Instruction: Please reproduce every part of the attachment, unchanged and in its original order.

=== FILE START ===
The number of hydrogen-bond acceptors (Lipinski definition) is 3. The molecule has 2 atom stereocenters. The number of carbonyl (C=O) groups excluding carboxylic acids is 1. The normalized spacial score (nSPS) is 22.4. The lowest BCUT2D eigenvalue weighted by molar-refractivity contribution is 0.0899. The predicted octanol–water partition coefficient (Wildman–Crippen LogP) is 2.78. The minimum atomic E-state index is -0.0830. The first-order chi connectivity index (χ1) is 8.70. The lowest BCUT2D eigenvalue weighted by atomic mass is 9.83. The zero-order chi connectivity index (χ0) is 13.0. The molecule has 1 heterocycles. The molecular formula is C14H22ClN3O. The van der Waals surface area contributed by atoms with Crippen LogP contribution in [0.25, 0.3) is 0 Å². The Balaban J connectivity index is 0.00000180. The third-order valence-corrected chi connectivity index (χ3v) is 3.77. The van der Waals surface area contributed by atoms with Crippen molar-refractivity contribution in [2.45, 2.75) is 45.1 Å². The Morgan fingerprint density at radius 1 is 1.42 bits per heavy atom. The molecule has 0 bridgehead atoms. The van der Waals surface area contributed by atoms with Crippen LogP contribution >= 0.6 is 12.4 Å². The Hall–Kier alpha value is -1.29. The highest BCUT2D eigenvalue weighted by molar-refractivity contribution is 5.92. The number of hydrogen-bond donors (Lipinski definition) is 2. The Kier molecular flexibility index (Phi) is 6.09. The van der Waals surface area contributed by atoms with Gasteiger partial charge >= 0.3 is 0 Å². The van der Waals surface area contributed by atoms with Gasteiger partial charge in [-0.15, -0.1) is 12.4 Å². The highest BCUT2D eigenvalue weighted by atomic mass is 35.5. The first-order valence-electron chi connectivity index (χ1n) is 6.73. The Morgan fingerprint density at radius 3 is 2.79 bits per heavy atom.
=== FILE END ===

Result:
The number of hydrogen-bond acceptors (Lipinski definition) is 3. The molecule has 2 atom stereocenters. The number of carbonyl (C=O) groups excluding carboxylic acids is 1. The normalized spacial score (nSPS) is 22.4. The lowest BCUT2D eigenvalue weighted by molar-refractivity contribution is 0.0899. The predicted octanol–water partition coefficient (Wildman–Crippen LogP) is 2.78. The minimum atomic E-state index is -0.0830. The first-order chi connectivity index (χ1) is 8.70. The lowest BCUT2D eigenvalue weighted by atomic mass is 9.83. The zero-order chi connectivity index (χ0) is 13.0. The molecule has 1 heterocycles. The molecular formula is C14H22ClN3O. The van der Waals surface area contributed by atoms with Crippen LogP contribution in [0.25, 0.3) is 0 Å². The Balaban J connectivity index is 0.00000180. The third-order valence-corrected chi connectivity index (χ3v) is 3.77. The van der Waals surface area contributed by atoms with Crippen molar-refractivity contribution in [2.45, 2.75) is 45.1 Å². The Morgan fingerprint density at radius 1 is 1.42 bits per heavy atom. The molecule has 0 bridgehead atoms. The van der Waals surface area contributed by atoms with Crippen LogP contribution >= 0.6 is 12.4 Å². The Hall–Kier alpha value is -1.29. The highest BCUT2D eigenvalue weighted by molar-refractivity contribution is 5.92. The number of hydrogen-bond donors (Lipinski definition) is 2. The Kier molecular flexibility index (Phi) is 6.09. The van der Waals surface area contributed by atoms with Gasteiger partial charge >= 0.3 is 0 Å². The van der Waals surface area contributed by atoms with Gasteiger partial charge in [-0.15, -0.1) is 12.4 Å². The highest BCUT2D eigenvalue weighted by atomic mass is 35.5. The first-order valence-electron chi connectivity index (χ1n) is 6.73. The Morgan fingerprint density at radius 3 is 2.79 bits per heavy atom.